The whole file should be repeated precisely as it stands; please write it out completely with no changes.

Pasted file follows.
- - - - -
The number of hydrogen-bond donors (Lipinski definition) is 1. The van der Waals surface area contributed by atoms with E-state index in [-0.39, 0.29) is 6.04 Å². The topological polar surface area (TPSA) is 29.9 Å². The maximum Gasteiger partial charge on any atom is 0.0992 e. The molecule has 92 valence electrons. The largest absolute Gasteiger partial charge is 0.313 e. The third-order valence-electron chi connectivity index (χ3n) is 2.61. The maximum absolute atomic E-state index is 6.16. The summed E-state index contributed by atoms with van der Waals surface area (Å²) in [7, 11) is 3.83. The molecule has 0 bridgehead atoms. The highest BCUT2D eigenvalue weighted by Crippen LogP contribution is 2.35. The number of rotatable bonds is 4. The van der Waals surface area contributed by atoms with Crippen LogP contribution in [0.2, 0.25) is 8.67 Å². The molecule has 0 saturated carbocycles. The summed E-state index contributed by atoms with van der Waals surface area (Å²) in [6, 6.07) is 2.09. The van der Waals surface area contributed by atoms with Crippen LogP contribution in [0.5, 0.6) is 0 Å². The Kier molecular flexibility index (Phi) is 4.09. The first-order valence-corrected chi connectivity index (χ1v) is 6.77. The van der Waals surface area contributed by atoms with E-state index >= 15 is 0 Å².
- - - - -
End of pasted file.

The number of hydrogen-bond donors (Lipinski definition) is 1. The van der Waals surface area contributed by atoms with E-state index in [-0.39, 0.29) is 6.04 Å². The topological polar surface area (TPSA) is 29.9 Å². The maximum Gasteiger partial charge on any atom is 0.0992 e. The molecule has 92 valence electrons. The largest absolute Gasteiger partial charge is 0.313 e. The third-order valence-electron chi connectivity index (χ3n) is 2.61. The maximum absolute atomic E-state index is 6.16. The summed E-state index contributed by atoms with van der Waals surface area (Å²) in [7, 11) is 3.83. The molecule has 0 bridgehead atoms. The highest BCUT2D eigenvalue weighted by Crippen LogP contribution is 2.35. The number of rotatable bonds is 4. The van der Waals surface area contributed by atoms with Crippen LogP contribution in [0.2, 0.25) is 8.67 Å². The molecule has 0 saturated carbocycles. The summed E-state index contributed by atoms with van der Waals surface area (Å²) in [6, 6.07) is 2.09. The van der Waals surface area contributed by atoms with Crippen LogP contribution in [0.5, 0.6) is 0 Å². The Kier molecular flexibility index (Phi) is 4.09. The first-order valence-corrected chi connectivity index (χ1v) is 6.77. The van der Waals surface area contributed by atoms with E-state index >= 15 is 0 Å².